BROOKLYN CENTER, Minn. (FOX 9) - The Brooklyn Center City Council is expected to vote Monday on a plan to cut $1.2 million from the police budget to create new public safety departments.
The vote would remove $1.2 million from the Brooklyn Center Police Department, eliminate 14 currently vacant police officer positions, and reallocate that money into the Daunte Wright and Kobe Dimock-Heisler Community and Safety Prevention Act.
The "Safety Act," as it’s referred to in City Council documents, would include:
- A Community Response Department staffed by civilians responding to calls related to mental health crises and other events.
- A Traffic Enforcement Department, a group of unarmed civilians who respond to non-moving traffic violations.
- A Department of Community Safety and Violence Prevention that would include community-based efforts to improve safety and prevent violent crime.
The proposal would decrease funding to the city’s police department by 30 percent. Currently, the city budget allows for 49 officer positions. There are currently 32 active-duty officers on the force right now.
The police union that represents Brooklyn Center Police Officers has come out against the proposal saying it would be "detrimental" to public safety.
"With these changes if you take 30 percent of the department and defund that department of those 14 officer positions those call for service do not go away. In fact, they’re probably going to increase substantially so who is going to respond to those?" Executive Director of Law Enforcement Labor Services, Jim Mortenson said.
Mortenson says the city’s investigative team went from nine people down to three in the last year. He says if the resolution passes, that department could lose even more people.
"Many of these calls for service, they’re not even having any further investigative follow-up done on them, such as burglary, auto theft things of that nature," Mortenson said.
The Brooklyn Center City Council approved the creation of the Daunte Wright and Kobe Dimock-Heisler Community and Safety Prevention Act back in May and have been using other methods to fund the program.
The proposal to move $1.2 million from the police department to the "Safety Act" includes a breakdown of how the money would be allocated. The proposal suggests $950 thousand would go towards the Department of Community Safety and Violence Prevention. $270 thousand would go towards the Traffic Enforcement Department and Pilot Study. $350 would go towards Community Programming and Supportive Programs. The budget also includes $500 thousand in grants.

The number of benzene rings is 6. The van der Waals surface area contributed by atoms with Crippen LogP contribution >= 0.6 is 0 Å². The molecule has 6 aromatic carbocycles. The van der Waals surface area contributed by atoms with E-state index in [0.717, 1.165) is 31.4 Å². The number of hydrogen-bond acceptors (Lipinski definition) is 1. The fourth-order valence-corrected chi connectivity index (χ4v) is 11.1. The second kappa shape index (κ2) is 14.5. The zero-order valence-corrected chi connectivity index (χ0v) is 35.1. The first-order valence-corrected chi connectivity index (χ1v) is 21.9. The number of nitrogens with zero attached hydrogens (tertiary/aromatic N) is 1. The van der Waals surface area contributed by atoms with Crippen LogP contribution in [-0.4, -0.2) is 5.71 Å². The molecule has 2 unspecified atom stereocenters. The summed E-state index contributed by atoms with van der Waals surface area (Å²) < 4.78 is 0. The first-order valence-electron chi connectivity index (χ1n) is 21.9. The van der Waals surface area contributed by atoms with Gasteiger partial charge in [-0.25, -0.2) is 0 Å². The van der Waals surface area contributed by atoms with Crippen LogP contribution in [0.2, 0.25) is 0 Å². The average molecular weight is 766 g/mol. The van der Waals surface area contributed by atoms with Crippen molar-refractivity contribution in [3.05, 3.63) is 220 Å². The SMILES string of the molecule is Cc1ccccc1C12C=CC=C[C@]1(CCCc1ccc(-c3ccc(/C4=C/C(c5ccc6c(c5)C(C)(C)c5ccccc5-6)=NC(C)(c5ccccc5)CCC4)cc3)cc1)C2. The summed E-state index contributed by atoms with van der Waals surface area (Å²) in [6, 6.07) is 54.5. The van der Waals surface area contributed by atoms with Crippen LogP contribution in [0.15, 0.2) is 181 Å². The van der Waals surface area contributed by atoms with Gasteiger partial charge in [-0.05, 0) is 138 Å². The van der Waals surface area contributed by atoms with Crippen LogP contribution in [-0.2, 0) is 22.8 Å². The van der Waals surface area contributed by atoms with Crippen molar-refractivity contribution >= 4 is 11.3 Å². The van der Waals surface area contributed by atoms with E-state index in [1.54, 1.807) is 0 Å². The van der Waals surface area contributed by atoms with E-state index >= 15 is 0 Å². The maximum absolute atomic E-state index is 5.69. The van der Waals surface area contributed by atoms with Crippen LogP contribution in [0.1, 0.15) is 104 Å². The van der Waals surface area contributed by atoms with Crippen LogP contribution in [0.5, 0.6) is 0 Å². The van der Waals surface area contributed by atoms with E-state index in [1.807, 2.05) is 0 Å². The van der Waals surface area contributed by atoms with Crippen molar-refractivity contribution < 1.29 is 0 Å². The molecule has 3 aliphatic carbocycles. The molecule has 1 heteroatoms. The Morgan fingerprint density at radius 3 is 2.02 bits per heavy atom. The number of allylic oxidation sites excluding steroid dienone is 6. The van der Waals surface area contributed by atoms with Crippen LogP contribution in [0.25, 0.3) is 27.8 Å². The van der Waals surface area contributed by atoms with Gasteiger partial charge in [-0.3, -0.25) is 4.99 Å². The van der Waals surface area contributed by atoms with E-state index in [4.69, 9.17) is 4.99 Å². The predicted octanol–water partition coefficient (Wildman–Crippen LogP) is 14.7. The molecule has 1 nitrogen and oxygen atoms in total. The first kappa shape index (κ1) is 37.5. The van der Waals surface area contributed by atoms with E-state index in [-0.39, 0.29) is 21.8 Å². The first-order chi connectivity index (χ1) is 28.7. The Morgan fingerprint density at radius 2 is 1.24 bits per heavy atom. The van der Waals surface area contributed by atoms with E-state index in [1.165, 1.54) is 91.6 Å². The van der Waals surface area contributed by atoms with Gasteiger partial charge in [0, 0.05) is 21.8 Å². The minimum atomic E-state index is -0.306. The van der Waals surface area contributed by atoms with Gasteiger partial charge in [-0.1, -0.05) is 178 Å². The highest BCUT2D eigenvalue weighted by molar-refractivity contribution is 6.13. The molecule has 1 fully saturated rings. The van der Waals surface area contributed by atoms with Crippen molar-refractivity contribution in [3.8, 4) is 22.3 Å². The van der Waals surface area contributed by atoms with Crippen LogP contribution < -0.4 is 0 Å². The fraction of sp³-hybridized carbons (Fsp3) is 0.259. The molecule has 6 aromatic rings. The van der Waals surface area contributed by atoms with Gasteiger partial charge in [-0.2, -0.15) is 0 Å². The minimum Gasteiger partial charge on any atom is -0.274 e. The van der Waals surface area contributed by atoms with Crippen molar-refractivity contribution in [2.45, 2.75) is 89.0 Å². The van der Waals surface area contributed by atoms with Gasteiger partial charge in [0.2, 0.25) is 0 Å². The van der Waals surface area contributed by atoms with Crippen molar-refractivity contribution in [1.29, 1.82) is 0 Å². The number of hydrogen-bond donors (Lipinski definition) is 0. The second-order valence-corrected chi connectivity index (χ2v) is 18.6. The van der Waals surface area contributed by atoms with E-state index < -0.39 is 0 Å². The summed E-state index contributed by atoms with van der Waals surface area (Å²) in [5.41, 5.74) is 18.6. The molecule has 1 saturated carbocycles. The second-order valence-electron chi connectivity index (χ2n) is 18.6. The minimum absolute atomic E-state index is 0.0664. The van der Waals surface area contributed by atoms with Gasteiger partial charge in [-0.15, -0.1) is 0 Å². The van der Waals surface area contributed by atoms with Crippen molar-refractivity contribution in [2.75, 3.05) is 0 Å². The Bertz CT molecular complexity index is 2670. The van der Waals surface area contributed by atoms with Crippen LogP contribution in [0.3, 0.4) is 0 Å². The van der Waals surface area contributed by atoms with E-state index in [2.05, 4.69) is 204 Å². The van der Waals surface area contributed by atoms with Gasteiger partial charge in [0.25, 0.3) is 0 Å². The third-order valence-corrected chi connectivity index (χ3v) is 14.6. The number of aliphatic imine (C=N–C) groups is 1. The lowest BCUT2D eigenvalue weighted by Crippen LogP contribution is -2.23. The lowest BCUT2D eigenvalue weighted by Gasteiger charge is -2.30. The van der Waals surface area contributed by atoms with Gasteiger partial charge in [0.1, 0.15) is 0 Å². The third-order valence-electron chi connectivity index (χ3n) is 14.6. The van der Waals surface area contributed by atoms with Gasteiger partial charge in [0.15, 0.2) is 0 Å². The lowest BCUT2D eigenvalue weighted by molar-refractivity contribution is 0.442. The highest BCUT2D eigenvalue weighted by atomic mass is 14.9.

Those in favor of re-allocating public safety funding say the change would create the opportunity to build community-driven public safety that could address public safety issues before they become a threat to the public.
One of the groups advocating for these changes in Brooklyn Center is Families Supporting Families Against Police Violence. Their founder, Toshira Garraway, says continued funding to police departments have not made many communities safer and thinks it’s time to try something new.
"Right now, going about it the same way we’ve gone about it over and over and over again, it’s not getting us anywhere and it’s time to take a different approach," Garraway said.
Garraway says investments in mentorship programs, recreation centers and investment in community healing and relationship building would address crime at its core.
"How much do people expect the community’s backs to be pushed up against a wall? The community is begging and pleading for help for the funding to be put in other areas that will stop the crime in the communities," Garraway said.
Curfew measure fails during Brooklyn Center City Council vote
A measure to empower the Brooklyn Center city manager to call a curfew in event of disorder following the verdict in the trial of Kim Potter failed during a city council vote on Monday.
The emergency ordinance needed a unanimous vote to be approved but failed on a 3-2 count, with Mayor Mike Elliot and Council member Marquita Butler voting against the measure.
The city still has the power to call a curfew in the event of any trouble the city could encounter around the Potter trial. Potter is charged with manslaughter in the death of Daunte Wright after Wright was shot during a traffic stop last April.
During that unrest, the mayor called curfews for several nights. Speaking on Monday, city leaders said the city manager would only call a curfew if the verdict in the trial led to troubles, like increased criminal activity which requires support from neighboring police agencies. But language included in the city's agenda seemed to pre-emptively call a curfew for the night Potter's verdict comes down and gives the city manager the power to extend it if the situation fits the outlined circumstances.
Councilmember Marquita Butler, along with several community members, questioned the "emergency" status of the measure, saying no emergency yet exists. Instead, they say the city is predicting an emergency that may or may not happen.
Curfews were implemented earlier this year when protesters and police clashed for days after Wright’s death.